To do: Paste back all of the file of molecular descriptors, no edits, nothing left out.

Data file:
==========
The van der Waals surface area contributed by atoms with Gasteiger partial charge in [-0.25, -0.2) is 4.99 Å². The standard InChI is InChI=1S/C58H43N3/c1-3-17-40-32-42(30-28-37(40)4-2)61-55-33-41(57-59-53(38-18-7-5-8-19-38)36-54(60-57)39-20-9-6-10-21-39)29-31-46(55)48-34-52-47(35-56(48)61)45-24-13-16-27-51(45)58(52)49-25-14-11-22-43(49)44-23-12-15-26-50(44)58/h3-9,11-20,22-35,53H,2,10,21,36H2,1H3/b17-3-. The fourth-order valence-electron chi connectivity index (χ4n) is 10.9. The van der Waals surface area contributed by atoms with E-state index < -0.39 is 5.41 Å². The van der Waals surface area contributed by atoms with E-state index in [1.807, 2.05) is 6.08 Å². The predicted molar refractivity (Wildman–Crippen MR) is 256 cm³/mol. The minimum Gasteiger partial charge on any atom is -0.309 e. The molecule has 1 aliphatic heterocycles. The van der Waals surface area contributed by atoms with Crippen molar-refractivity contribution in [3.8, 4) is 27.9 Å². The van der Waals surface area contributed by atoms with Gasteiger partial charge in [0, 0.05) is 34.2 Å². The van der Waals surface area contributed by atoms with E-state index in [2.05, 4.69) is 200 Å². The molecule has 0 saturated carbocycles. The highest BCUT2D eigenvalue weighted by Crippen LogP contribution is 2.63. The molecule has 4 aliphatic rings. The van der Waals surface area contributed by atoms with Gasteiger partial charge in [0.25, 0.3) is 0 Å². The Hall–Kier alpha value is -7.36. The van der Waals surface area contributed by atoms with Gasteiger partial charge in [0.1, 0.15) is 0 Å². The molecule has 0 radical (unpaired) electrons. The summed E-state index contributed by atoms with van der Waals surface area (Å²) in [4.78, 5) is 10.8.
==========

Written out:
The van der Waals surface area contributed by atoms with Gasteiger partial charge in [-0.25, -0.2) is 4.99 Å². The standard InChI is InChI=1S/C58H43N3/c1-3-17-40-32-42(30-28-37(40)4-2)61-55-33-41(57-59-53(38-18-7-5-8-19-38)36-54(60-57)39-20-9-6-10-21-39)29-31-46(55)48-34-52-47(35-56(48)61)45-24-13-16-27-51(45)58(52)49-25-14-11-22-43(49)44-23-12-15-26-50(44)58/h3-9,11-20,22-35,53H,2,10,21,36H2,1H3/b17-3-. The fourth-order valence-electron chi connectivity index (χ4n) is 10.9. The van der Waals surface area contributed by atoms with E-state index < -0.39 is 5.41 Å². The van der Waals surface area contributed by atoms with E-state index in [1.807, 2.05) is 6.08 Å². The predicted molar refractivity (Wildman–Crippen MR) is 256 cm³/mol. The minimum Gasteiger partial charge on any atom is -0.309 e. The molecule has 1 aliphatic heterocycles. The van der Waals surface area contributed by atoms with Crippen molar-refractivity contribution in [3.8, 4) is 27.9 Å². The van der Waals surface area contributed by atoms with Gasteiger partial charge in [0, 0.05) is 34.2 Å². The van der Waals surface area contributed by atoms with E-state index in [2.05, 4.69) is 200 Å². The molecule has 0 saturated carbocycles. The highest BCUT2D eigenvalue weighted by Crippen LogP contribution is 2.63. The molecule has 4 aliphatic rings. The van der Waals surface area contributed by atoms with Gasteiger partial charge in [0.25, 0.3) is 0 Å². The Hall–Kier alpha value is -7.36. The van der Waals surface area contributed by atoms with Gasteiger partial charge in [0.1, 0.15) is 0 Å². The molecule has 0 radical (unpaired) electrons. The summed E-state index contributed by atoms with van der Waals surface area (Å²) in [4.78, 5) is 10.8.